By LEG [email@example.com]
The entire surface of the Smart Desk is not just a screen, but also an interactive surface. The laser scanner can recognize and read objects placed on the surface of the Smart Desk. It can recognize fingerprints, read pages and optical storage media placed face down on the desk. It is assumed that a Smart Desk makes Scanners unnecessary as long as no double-sided pages must be scanned. The same applies to storage media. It is up to the GM to decide whether TL8 storage media are single- or double-sided. As a rule of thumb, assume that early TL8 media are always double-sided. It can also write to all storage media on its surface, as well as any device on its surface that has a laser receiver. This applies to Smart Objects as well as many peripherals. Place the printer on the desk, the laser finds it and sends files to be printed. It is even possible to print on special sheets of paper that reacts when struck by laser light (costs 5 times the price of normal paper, can only be printed one-sided).
The laser scanner can recognize objects and persons immediately in front of the desk. It can see the user in a rudimentary fashion and scans his eye movements to learn where he looks. This works very much like the Pupil Scanner in p. VEII58 (described under the entry for the HUDWAC) . The system is rather simple, and is only meant to detect where the user looks on the desk to follow his orders more effectively ("Send that to Jones!").
The files appear as icons on the desk that can be manipulated with ones fingertips. The desk reacts to speech and can also recognized the gestures of the user. There should be a language of simple gestures for commands. e.g. if the user "grabs" a file and "drops" it on a folder icon, the computer moves the file. The Desk can also form buttons and appear as a technical console as well. It is possible to interact with other people through videoconferencing and gestures. Just "grab" a file and "throw" it at the image of someone on the screen!
How "smart" the desk actually is depends on the attached computer:
A Smart Desk is available at TL8 and higher (Late TL9 desks have three-dimensional holographic icons and TL10 desk are totally holographic). It weighs the same as a Terminal at the given TL and is treated as a Terminal. At TL8, it costs 50% more than a standard Terminal.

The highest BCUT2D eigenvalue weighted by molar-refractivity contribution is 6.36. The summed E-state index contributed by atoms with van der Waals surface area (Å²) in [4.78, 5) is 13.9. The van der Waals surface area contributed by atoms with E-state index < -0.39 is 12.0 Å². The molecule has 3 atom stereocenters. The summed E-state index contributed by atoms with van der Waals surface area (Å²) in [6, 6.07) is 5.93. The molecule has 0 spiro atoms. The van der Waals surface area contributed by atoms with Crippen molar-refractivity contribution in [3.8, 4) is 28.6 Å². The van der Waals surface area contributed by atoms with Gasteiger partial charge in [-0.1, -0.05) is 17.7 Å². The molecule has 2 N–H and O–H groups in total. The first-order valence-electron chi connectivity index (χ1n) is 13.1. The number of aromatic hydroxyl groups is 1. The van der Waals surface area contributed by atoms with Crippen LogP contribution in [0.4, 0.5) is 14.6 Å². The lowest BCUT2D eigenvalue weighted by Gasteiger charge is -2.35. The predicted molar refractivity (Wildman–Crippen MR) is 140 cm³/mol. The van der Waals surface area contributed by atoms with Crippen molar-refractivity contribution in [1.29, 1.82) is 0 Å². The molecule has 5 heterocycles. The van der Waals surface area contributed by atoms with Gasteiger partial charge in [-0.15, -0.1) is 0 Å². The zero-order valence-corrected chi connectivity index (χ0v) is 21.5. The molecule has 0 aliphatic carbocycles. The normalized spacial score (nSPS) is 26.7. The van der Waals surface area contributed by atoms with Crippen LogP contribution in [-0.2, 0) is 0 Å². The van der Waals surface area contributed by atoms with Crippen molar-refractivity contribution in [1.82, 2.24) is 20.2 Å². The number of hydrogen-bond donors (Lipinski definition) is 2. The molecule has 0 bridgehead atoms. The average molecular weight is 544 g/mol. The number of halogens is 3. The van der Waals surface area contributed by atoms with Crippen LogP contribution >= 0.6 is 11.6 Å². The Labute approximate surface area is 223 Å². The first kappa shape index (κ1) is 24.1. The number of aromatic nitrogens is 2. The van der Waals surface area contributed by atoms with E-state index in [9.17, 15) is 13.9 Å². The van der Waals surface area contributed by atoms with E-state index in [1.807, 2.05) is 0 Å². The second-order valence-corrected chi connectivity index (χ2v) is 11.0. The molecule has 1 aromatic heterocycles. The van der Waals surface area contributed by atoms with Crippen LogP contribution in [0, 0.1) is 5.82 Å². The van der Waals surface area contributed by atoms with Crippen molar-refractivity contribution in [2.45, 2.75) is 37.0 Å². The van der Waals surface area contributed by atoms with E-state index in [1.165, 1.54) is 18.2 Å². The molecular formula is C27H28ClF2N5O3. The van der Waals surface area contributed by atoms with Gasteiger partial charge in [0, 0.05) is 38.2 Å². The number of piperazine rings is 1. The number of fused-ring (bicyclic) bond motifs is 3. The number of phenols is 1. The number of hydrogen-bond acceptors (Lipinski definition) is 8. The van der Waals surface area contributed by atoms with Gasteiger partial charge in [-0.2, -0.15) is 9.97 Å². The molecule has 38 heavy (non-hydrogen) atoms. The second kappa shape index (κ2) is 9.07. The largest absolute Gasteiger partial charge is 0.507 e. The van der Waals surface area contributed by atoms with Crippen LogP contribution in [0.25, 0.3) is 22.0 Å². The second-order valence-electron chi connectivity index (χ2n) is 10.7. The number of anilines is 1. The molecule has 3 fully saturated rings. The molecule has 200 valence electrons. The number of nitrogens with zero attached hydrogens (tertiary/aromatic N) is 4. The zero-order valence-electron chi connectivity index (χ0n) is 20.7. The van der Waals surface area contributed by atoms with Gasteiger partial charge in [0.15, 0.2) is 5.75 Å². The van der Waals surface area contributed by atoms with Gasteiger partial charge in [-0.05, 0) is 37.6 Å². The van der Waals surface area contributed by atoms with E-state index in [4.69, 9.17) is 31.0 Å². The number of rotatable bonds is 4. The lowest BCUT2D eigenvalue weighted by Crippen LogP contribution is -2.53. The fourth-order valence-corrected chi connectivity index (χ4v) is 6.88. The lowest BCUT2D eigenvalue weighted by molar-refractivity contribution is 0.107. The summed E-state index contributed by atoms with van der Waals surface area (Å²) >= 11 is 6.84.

In game terms, a Smart Desk can function both as office equipment and as a starship gunnery station. It is suited for just about any task, which makes it attractive to adventurers who need a computer workspace that does just about anything.
The Smart Desk can appear in campaigns in various ways:
The room must also have screens that cover the wall completely (costs about $50 per square yard, using back projection, $200 per square yard for Smart Paper).
A computer must run a Complexity 3 program per active room (that is, for every room people are in) to allow the rooms to function. A Smart Room can do the following:
A Smart Object has a tiny processor, some sensors and lots of storage space. It can store and send data as needed. The object is commanded either by placing it on a Smart Desk, which creates a command window with a file manager where the object sits, or by moving it in a specific way, which is recorded by the sensors. When the owner of a Smart Object passes an electronic ad on the street that supports Smart Objects, all he has to do is pull it from his pocket and wave it in front of the ad. The Smart Object requests more information from the electronic billboard through radio or infrared, and stores it. The participants of a meeting hold up their Smart Objects when they want to speak, and the objects send the appropriate request to the house computer, which forwards the request to the chair. If a file is distributed, anybody who wants it wiggles his Smart Object twice, and so on.
An Smart Object stores 200GB of data, costs $50-100, has negligible weight and is available at TL8.
At mid-TL8, Smart Objects begin to merge with cellular phones. Such Smart Phones can send and receive data through a public data network while a conversation is going on.
For an extra 100$, a Smart Object in pencil form is available that can record the writing movements made by the user. The Smart Object can store this writing and later replay it into a computer that has handwriting recognition, or even identify the user through his signature. Some societies may use sealed, tamper-proof pencils that flash green when the signature is correct. This form of identification seems primitive, but is difficult to fake as the Smart Object reacts to such things as speed and position that are extremely difficult to imitate. A cyborg could program a mechanical arm to imitate the movements in the correct order and speed, but this is still difficult. It requires a precise recording and some testing with the Object, which, in turn, may be set to self-destruct if it detects repetitive movements that hint at a practicing forger.